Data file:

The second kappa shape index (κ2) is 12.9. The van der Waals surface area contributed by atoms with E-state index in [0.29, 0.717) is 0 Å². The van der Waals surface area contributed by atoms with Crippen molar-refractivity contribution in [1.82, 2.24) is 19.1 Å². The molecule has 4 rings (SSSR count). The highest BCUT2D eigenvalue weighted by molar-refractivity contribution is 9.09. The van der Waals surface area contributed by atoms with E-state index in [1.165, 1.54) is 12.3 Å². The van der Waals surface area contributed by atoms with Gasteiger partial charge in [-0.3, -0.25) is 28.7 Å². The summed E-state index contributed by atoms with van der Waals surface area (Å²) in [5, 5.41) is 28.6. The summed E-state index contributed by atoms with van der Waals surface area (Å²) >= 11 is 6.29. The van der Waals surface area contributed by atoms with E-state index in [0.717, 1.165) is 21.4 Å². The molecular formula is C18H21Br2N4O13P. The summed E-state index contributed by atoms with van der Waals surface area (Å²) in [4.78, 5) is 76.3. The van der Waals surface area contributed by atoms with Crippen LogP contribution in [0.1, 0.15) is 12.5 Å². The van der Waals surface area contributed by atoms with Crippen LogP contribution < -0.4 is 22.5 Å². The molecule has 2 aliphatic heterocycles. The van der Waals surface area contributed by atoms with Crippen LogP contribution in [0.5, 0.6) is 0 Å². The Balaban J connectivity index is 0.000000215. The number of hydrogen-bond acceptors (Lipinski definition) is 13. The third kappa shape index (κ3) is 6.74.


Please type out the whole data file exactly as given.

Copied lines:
The second kappa shape index (κ2) is 12.9. The van der Waals surface area contributed by atoms with E-state index in [0.29, 0.717) is 0 Å². The van der Waals surface area contributed by atoms with Crippen molar-refractivity contribution in [1.82, 2.24) is 19.1 Å². The molecule has 4 rings (SSSR count). The highest BCUT2D eigenvalue weighted by molar-refractivity contribution is 9.09. The van der Waals surface area contributed by atoms with E-state index in [1.165, 1.54) is 12.3 Å². The van der Waals surface area contributed by atoms with Gasteiger partial charge in [-0.3, -0.25) is 28.7 Å². The summed E-state index contributed by atoms with van der Waals surface area (Å²) in [5, 5.41) is 28.6. The summed E-state index contributed by atoms with van der Waals surface area (Å²) >= 11 is 6.29. The van der Waals surface area contributed by atoms with E-state index in [0.717, 1.165) is 21.4 Å². The molecular formula is C18H21Br2N4O13P. The summed E-state index contributed by atoms with van der Waals surface area (Å²) in [4.78, 5) is 76.3. The van der Waals surface area contributed by atoms with Crippen LogP contribution in [0.1, 0.15) is 12.5 Å². The van der Waals surface area contributed by atoms with Crippen LogP contribution < -0.4 is 22.5 Å². The molecule has 2 aliphatic heterocycles. The van der Waals surface area contributed by atoms with Crippen LogP contribution in [0.5, 0.6) is 0 Å². The Balaban J connectivity index is 0.000000215. The number of hydrogen-bond acceptors (Lipinski definition) is 13. The third kappa shape index (κ3) is 6.74.